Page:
Waterford Harbour Commissioners v British Railways Board

JurisdictionIreland
JudgeHenchy J.,O'HIGGINS C.J.
Judgment Date18 February 1981
Neutral Citation1981 WJSC-SC 2179
CourtSupreme Court
Docket Number(172/79)
Date18 February 1981
WATERFORD HARBOUR COMMISSIONERS v. BRITISH RAILWAY BOARD
THE WATERFORD HARBOUR COMMISSIONERS
v.
BRITISH RAILWAY BOARD
HIGH. -2FEB1979

1981 WJSC-SC 2179

(172/79)

THE SUPREME COURT

1

JUDGMENT delivered the 18th day of February 1981by O'HIGGINS C.J.[Kenny J. Concurring]

2

These proceedings arise out of the Defendants" decision to terminate as from the 18th March 1978 a shipping service formerly provided by them from the Port of Waterford to Fishguard in Wales. The statutory obligation to maintain such a service is imposed by Section 70 of the Fishguard and Rosslare Railways and Harbours Act 1898 and the Plaintiffs claimed damages from the Defendants for a breach of this duty. They also claim damages for breach of an alleged contract made concerning the use by the Defendants of a new berth built and provided by the Plaintiffs on the North Wharf at the Port of Waterford. There were also other items of claim presented in the High Court which are not subject to this appeal.

3

The Plaintiffs are the Harbour Authority for the Port of Waterford and the Defendants, being the present BritishRailway Authority, disputed and defended the claim brought against them, in so far as it was based on statutory duty, on the grounds that the proceedings were not maintainable by the Plaintiffs and also that the statutory duty had, not been transferred and did not vest in them as the present British Railway Authority. This latter ground of defence has not been pursued on this appeal and it is accepted by the Defendants that such statutory duty, as was imposed by Section 70 of the Fishguard and Rosslare Railways and Harbours Act 1898, has been transferred, and, now vests in them. In so far as the Plaintiffs" claim rested on breach of contract it was resisted by the Defendants on the basis that no contract had ever been concluded between the parties. The Defendants, having failed in these defences, and having been adjudged liable to the Plaintiffs in large sums for damages before Mr. Justice Costello in the High Court, have brought this appeal. On this appeal, in addition to the issue of the Plaintiffs" right to sue and the question whether a concluded contract existed between the parties in relation to the North Wharf, questions havebeen raised by the Defendants, as appellants, in relation to the calculation and amount of damages, should their liability to the Plaintiffs be confirmed as a result of this appeal.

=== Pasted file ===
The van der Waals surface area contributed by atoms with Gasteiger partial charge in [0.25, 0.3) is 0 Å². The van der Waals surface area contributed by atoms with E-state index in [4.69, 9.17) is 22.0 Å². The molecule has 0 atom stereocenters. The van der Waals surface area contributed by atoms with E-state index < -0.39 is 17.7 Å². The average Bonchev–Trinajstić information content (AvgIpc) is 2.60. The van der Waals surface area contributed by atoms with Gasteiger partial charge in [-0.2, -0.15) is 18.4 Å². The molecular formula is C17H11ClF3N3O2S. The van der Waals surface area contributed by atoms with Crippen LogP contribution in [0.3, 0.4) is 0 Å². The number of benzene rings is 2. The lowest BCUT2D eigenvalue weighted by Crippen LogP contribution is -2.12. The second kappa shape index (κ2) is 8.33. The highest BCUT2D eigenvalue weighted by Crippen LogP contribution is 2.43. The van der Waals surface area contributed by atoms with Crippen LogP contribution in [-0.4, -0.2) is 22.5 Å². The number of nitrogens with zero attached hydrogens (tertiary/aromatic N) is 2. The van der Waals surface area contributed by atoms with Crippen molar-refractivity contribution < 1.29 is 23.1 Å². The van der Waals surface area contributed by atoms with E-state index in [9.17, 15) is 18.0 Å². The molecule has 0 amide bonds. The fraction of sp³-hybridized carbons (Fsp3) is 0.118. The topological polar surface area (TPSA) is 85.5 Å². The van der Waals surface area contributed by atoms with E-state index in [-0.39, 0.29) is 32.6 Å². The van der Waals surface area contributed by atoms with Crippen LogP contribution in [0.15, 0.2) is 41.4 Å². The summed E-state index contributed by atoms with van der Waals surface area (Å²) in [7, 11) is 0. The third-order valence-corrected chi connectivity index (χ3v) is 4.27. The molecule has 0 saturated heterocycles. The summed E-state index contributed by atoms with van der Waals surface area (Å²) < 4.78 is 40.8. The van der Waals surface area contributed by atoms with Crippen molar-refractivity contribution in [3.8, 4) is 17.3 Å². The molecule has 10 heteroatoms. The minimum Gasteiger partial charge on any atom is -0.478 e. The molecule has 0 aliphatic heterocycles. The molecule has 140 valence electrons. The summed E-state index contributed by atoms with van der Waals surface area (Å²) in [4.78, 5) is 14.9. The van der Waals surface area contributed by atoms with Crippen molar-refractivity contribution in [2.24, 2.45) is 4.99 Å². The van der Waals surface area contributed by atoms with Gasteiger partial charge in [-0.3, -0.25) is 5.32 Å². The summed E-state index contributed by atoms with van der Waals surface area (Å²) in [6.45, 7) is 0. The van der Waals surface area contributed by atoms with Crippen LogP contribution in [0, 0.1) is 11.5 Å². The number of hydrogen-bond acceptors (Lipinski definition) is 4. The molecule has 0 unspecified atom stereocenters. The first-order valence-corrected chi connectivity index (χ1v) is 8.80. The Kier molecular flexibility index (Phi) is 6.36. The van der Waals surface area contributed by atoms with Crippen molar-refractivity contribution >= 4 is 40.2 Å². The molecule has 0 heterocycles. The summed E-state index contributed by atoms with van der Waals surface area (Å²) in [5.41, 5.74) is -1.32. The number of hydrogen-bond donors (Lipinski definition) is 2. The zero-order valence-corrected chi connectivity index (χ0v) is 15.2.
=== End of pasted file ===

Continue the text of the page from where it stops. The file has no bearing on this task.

4

In this Judgment I propose to consider first of all the issues concerning the liability of the Defendants which have been so fully and ably argued by Counsel on both sides in the course of this long appeal. This will involve a consideration of the Plaintiffs" right to sue in respect of the breach of statutory duty complained of, whether such right is permitted under the statute and, if so, whether the Plaintiffs are confined to the relief thereby permitted or whether they can also and alternatively seek relief at common law. It will also involve a consideration and review of the documentary evidence exhibited on this appeal in order to determine the existence or otherwise of the contract alleged by the Plaintiffs upon which their second claim is founded. I will then consider, if necessary, such part of the Defendants"appeal which relates to the manner in which damages were assessed by the learned trial Judge.